ProPublica Presents Student Photos on Resegregation of Schools
April 28, 2014 – Following up on its multimedia report on school resegregation, ProPublica announced today that it will feature photos from local high school students in an exhibit in Tuscaloosa, Ala. The exhibit, titled “Grandchildren of Brown: Student Photos on Race in Tuscaloosa, 60 Years Later,” will run May 2-18 at the Dinah Washington Cultural Arts Center, with an opening reception May 2 at 6:30 p.m. CT.
The University of Alabama School of Law and several departments in UA’s College of Arts and Sciences worked with ProPublica in presenting the exhibit.
“Segregation Now,” a deeply reported piece by ProPublica’s Nikole Hannah-Jones and co-published in The Atlantic, tells of schools across the nation quietly resegregating as integration mandates are lifted. In conjunction with the story – whose narrative centers on Tuscaloosa – ProPublica asked students at one integrated school in town and one that is again nearly all-black to use cameras to document race and education through their eyes.
Based on that project, the “Grandchildren of Brown” exhibit coincides with the 60th anniversary of the landmark Brown v. Board of Education ruling. Student photos are packaged with their six-word essays on race and education, in collaboration with Michele Norris’s Race Card Project. The reception, free and open to the public, will include a screening of the short documentary film “Saving Central,” produced by Maisie Crow for ProPublica, and a student panel moderated by Gene Demby of NPR’s Code Switch.
“As we discuss the resegregation of the South, this exhibit helps us to focus on those with the greatest stake but the smallest voice: the students,” Hannah-Jones said. “There is a stark, unpoliticized truth in these photos and the stories behind them. By holding the exhibit, we hope to invite the community to acknowledge, contemplate and discuss what’s happened – and consider the path forward.”
Hannah-Jones, who will welcome visitors to the May 2 event, will be available for interviews. ProPublica will also be live-tweeting the reception with the hashtag #RevisitingBrown.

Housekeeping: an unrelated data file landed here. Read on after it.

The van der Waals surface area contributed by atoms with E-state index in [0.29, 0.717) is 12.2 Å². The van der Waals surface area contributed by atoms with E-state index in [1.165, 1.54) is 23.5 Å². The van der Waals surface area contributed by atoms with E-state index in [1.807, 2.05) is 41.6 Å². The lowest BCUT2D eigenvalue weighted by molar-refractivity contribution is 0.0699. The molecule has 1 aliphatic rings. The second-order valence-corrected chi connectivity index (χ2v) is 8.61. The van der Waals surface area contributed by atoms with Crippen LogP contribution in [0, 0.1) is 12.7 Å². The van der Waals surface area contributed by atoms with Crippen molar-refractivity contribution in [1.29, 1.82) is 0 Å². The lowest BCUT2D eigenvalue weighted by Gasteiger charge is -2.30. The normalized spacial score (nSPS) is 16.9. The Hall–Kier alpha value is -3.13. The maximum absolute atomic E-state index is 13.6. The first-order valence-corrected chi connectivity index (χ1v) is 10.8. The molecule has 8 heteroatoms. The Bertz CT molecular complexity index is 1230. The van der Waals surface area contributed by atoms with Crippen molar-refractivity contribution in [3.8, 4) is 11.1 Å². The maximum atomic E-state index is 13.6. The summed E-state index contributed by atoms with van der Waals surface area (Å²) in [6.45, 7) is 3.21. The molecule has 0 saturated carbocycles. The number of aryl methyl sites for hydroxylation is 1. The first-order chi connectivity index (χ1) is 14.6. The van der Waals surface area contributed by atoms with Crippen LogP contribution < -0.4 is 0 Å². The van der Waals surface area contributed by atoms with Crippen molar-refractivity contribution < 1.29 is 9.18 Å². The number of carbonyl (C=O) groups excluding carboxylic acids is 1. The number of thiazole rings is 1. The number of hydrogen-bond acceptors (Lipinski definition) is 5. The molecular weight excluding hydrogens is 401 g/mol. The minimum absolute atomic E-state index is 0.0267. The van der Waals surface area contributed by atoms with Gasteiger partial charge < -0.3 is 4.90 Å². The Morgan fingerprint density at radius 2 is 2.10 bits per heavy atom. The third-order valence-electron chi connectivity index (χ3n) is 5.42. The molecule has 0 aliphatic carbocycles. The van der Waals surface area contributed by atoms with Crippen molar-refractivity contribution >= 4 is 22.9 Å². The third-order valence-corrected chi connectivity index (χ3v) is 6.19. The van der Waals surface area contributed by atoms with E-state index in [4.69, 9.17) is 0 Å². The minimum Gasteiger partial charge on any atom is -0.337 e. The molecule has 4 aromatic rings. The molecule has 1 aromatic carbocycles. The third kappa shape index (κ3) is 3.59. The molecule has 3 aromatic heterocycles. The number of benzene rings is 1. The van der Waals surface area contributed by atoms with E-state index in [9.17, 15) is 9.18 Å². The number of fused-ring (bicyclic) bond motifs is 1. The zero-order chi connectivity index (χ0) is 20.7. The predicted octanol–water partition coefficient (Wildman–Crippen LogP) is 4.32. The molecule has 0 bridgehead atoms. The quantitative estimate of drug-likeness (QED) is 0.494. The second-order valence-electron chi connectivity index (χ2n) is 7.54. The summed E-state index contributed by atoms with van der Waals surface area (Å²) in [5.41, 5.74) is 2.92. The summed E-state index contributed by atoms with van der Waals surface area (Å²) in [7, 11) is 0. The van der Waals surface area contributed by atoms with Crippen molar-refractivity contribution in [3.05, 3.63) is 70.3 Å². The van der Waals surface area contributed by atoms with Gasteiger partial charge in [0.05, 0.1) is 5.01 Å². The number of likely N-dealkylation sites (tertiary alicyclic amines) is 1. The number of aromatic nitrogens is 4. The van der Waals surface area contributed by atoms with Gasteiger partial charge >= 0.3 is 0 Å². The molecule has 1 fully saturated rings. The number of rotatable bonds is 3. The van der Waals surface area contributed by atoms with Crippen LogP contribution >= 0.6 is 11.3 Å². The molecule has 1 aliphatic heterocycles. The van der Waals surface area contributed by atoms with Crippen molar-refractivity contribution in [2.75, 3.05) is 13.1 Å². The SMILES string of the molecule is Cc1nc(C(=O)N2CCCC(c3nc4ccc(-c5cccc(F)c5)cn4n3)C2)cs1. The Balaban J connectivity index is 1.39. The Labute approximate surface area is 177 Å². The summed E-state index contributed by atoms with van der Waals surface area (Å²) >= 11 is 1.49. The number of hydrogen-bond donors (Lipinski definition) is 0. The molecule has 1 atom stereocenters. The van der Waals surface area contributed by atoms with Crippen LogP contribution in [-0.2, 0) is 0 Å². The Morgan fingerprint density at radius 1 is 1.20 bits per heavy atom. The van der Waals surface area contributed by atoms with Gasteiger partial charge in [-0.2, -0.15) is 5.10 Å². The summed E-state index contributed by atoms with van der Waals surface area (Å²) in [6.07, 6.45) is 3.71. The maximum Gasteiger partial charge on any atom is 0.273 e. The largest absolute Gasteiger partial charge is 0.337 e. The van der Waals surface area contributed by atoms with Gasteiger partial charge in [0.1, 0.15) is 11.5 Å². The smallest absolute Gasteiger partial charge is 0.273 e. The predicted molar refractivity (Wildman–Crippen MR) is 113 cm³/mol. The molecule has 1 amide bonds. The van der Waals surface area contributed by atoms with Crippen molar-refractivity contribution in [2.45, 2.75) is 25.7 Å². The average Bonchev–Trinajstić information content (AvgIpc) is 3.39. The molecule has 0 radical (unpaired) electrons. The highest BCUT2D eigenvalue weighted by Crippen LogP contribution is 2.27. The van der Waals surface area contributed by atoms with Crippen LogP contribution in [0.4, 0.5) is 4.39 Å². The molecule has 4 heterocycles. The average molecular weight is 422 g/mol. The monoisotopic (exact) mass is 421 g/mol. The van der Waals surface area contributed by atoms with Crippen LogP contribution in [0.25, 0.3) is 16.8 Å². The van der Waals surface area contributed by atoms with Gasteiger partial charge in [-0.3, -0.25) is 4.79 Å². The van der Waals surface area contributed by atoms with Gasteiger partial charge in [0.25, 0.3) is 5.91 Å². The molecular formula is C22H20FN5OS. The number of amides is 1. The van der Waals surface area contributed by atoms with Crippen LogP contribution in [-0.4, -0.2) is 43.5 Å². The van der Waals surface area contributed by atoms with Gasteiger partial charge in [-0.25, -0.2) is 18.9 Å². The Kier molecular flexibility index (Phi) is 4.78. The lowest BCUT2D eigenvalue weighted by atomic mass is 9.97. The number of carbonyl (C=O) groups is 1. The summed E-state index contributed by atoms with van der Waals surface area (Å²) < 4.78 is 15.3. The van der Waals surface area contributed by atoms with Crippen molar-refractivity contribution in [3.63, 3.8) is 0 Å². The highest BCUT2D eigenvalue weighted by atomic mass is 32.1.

Grandchildren of Brown: Student Photos on Race in Tuscaloosa, 60 Years Later
Exhibit: May 2-18 at the Dinah Washington Cultural Arts Center, 620 Greensboro Avenue, Tuscaloosa, AL 35401
Reception: May 2, 6:30-8:30 p.m. CT
Contact: Nicole Collins Bronzan, director of communications
ProPublica is an independent, non-profit newsroom that produces investigative journalism in the public interest. In 2010, it was the first online news organization to win a Pulitzer Prize. In 2011, ProPublica won its second Pulitzer, the first ever awarded to a body of work that did not appear in print. In 2013, ProPublica won a Peabody Award. ProPublica is supported primarily by philanthropy and provides the articles it produces, free of charge, both through its own website and often to leading news organizations selected with an eye toward maximizing the impact of each article. For more information, please visit www.ProPublica.org.
Safeguard the public interest.
Support ProPublica’s award-winning investigative journalism.
Learn About ProPublica
ProPublica in the News
- 100 great things about America
- How ProPublica changed investigative reporting
- In Praise of ProPublica
- Making a market: How ProPublica blends news that wins Pulitzers with news that wins followers
- Scott Klein: News apps don't just tell a story, they tell your story
- ProPublica's outreach a welcome step toward "open-source" journalism
Latest Press Releases
- ProPublica to Host Talk with VICE News Journalist Jason Leopold at Rutgers University
- Rob Weychert to Join ProPublica as Editorial Experience Designer
- Forums at Washington Univ. & New America to Focus on ProPublica’s “Color of Debt,” Policy Solutions
- Celeste LeCompte Named ProPublica’s Director of Business Development
- Annie Waldman to Cover Education for ProPublica
- Adam Harris to Join ProPublica as Assistant Social Editor